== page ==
Attending conferences in the metaverse is a novelty for many folks. But those events have been going on for a while and will become common as technology advances and more people are familiar.
I recently hosted a metaverse conference to train church communicators.
In this article, I will share my experience and what I learned.
How It Works
The metaverse is a digital representation of the universe, accessible in two dimensions from a computer alone or three dimensions when adding a headset.
It’s not a standalone app or game but a network of virtual worlds that run continuously and function similarly to real life.
In-person conferences are returning, post-pandemic. But many require extended (and expensive) travel. The metaverse brings to conferencing the ability to gather “in-avatar” in an immersive experience without buying an airplane ticket or adjusting your hair.
Church Communicator Conference
My event, called “The Church Communicator Conference,” occurred last week. It lasted two days. We had over 200 worldwide registrants and 50 attendees. Admission was free for basic access; premium access included headsets, recordings of the discussions, and gifts from sponsors.
Marketing (for attendees) was mainly via my Facebook group, “Accidental Church Communicators,” and similar other groups.
We hosted the conference on AltspaceVR, a free virtual-reality platform where hosts can decorate and personalize their own digital universe. Once they had created an account, attendees could dialog with other participants, including speakers and the host (me) in real-time.
The conference had 14 speakers and four panelists. All could easily share multimedia and engage with attendees.
Pre-recorded sessions. For two days, we displayed pre-recorded sessions on a virtual screen while speakers answered questions from the audience in avatar mode in real-time.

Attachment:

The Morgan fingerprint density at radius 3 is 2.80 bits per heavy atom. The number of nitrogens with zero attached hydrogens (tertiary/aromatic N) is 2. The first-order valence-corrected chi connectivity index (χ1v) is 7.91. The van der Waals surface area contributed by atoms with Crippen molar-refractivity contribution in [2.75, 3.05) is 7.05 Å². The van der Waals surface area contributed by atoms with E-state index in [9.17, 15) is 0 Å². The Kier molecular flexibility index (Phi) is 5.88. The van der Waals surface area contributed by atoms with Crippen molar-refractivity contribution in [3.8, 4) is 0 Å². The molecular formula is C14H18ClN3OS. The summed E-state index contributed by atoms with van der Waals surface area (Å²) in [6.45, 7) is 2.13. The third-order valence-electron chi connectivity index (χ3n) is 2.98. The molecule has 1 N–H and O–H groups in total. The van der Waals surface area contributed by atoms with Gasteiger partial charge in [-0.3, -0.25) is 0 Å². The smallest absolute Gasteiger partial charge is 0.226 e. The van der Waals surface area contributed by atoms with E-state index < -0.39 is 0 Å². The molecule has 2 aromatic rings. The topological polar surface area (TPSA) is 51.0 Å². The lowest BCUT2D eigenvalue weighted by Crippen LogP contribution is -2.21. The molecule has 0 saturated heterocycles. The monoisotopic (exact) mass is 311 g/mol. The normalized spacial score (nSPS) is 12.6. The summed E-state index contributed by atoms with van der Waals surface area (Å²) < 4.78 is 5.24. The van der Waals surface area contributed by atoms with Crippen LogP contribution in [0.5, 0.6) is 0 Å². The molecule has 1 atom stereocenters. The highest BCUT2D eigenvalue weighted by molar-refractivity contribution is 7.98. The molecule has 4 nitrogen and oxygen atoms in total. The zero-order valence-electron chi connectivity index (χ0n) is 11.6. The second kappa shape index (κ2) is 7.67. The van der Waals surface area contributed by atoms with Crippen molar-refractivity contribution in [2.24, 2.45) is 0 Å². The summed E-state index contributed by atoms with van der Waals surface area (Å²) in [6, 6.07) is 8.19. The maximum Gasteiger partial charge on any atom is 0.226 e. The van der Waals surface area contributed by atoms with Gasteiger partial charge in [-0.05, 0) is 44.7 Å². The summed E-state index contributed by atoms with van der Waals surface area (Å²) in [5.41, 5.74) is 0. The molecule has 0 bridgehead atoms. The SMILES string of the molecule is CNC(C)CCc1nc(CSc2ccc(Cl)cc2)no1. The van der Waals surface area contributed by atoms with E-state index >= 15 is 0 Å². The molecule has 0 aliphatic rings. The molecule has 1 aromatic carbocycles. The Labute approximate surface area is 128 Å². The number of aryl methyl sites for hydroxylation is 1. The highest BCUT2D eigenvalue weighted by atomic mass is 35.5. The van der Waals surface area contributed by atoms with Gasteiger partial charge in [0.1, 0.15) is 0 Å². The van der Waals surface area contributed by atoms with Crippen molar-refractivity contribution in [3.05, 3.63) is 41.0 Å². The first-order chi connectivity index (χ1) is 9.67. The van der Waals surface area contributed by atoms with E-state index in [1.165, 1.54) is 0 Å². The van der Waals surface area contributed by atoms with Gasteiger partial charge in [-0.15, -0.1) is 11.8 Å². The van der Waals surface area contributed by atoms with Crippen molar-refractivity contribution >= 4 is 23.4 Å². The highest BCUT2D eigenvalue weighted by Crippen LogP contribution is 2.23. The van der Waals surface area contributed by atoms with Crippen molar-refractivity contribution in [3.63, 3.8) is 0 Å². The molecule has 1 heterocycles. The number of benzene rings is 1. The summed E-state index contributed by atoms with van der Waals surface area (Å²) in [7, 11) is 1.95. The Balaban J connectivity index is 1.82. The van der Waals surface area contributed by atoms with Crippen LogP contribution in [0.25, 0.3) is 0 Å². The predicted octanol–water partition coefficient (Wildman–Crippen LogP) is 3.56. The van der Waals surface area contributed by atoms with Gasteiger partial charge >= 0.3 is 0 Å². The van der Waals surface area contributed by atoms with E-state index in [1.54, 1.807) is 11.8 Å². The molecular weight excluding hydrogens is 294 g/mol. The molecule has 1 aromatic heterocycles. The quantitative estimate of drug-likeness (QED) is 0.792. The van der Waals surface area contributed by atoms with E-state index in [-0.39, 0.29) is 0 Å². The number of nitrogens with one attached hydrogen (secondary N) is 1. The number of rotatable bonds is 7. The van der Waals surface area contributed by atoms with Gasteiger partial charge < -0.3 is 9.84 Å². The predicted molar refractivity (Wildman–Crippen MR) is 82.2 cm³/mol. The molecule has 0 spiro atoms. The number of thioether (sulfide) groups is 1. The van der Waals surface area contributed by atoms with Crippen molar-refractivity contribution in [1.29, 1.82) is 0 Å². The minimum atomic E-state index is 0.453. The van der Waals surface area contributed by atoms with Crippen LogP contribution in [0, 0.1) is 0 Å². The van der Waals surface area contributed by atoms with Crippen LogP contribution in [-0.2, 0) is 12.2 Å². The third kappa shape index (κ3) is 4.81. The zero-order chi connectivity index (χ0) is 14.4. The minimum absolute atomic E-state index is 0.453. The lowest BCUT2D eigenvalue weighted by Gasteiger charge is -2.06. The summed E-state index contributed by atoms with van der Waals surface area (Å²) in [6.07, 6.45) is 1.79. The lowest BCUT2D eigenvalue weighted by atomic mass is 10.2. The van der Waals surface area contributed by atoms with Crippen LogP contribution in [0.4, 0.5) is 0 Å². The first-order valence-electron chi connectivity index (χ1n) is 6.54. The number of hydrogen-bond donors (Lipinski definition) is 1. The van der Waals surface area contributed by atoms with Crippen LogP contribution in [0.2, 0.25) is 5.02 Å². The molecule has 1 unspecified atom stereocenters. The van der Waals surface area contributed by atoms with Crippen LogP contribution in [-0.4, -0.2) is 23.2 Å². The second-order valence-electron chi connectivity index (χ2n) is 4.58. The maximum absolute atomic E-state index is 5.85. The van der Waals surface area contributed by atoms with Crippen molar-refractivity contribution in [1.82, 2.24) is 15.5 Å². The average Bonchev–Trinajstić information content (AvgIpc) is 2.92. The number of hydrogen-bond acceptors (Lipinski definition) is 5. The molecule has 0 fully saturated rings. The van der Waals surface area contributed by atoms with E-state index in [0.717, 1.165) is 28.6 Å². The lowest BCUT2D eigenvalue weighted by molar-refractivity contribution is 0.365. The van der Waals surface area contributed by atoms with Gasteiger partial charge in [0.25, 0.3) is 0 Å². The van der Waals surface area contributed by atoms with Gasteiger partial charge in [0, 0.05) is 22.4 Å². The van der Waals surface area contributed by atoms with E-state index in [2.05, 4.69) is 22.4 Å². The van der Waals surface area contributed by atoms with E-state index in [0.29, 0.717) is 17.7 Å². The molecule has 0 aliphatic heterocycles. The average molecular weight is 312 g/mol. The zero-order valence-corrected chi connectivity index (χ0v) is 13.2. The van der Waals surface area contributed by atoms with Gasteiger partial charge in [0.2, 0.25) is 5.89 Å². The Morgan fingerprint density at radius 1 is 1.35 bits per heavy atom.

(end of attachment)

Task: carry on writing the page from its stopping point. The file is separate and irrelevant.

Sound quality. AltspaceVR amplifies voices when speakers address the entire room. A simple click allowed someone’s voice to become louder so the whole room could hear a question. Speakers could step onto a virtual “stage,” a fictitious boundary preventing disruptions.
Chat one-on-one. AltspaceVR allows for natural, one-on-one conversations to take place. Sound increases as you approach a person and reduces as you move away.
Attendees opted for real-life avatars. In the metaverse, you can be whatever you like. But for business events such as our conference, many attendees used their real names and adopted avatars with actual personal features such as hair color.
Event rooms. Digital event rooms are customizable. Our conference had separate rooms where a customizable “sky” could display as day, night, or outer space with just a few clicks.
Emojis indicate virtual applause. Besides the pre-recorded sessions, discussions occurred where each panelist and the host were in avatar mode. A clapping or heart emoji would encourage speakers during insightful moments.
Advertising opportunities. The rooms displayed sponsors’ advertising, such as banners, slides, outdoor signage, and on-demand videos that anyone could view.
Understanding virtual etiquette and the technical steps to hold a metaverse event takes time. Many first-time users found the experience perplexing in the beginning.
The standard templates for spaces are beautiful and resourceful. Still, hosts who want more can hire a designer on, say, Fiverr to create a customized world, which could include a campfire, a theater, a movie room, or a gathering table, as examples.
Imagine a world with virtual stores that are always open, and users can visit any time. Product videos could be available on demand. Merchants could meet clients 24/7 in avatar mode and display replicas of products in 3D.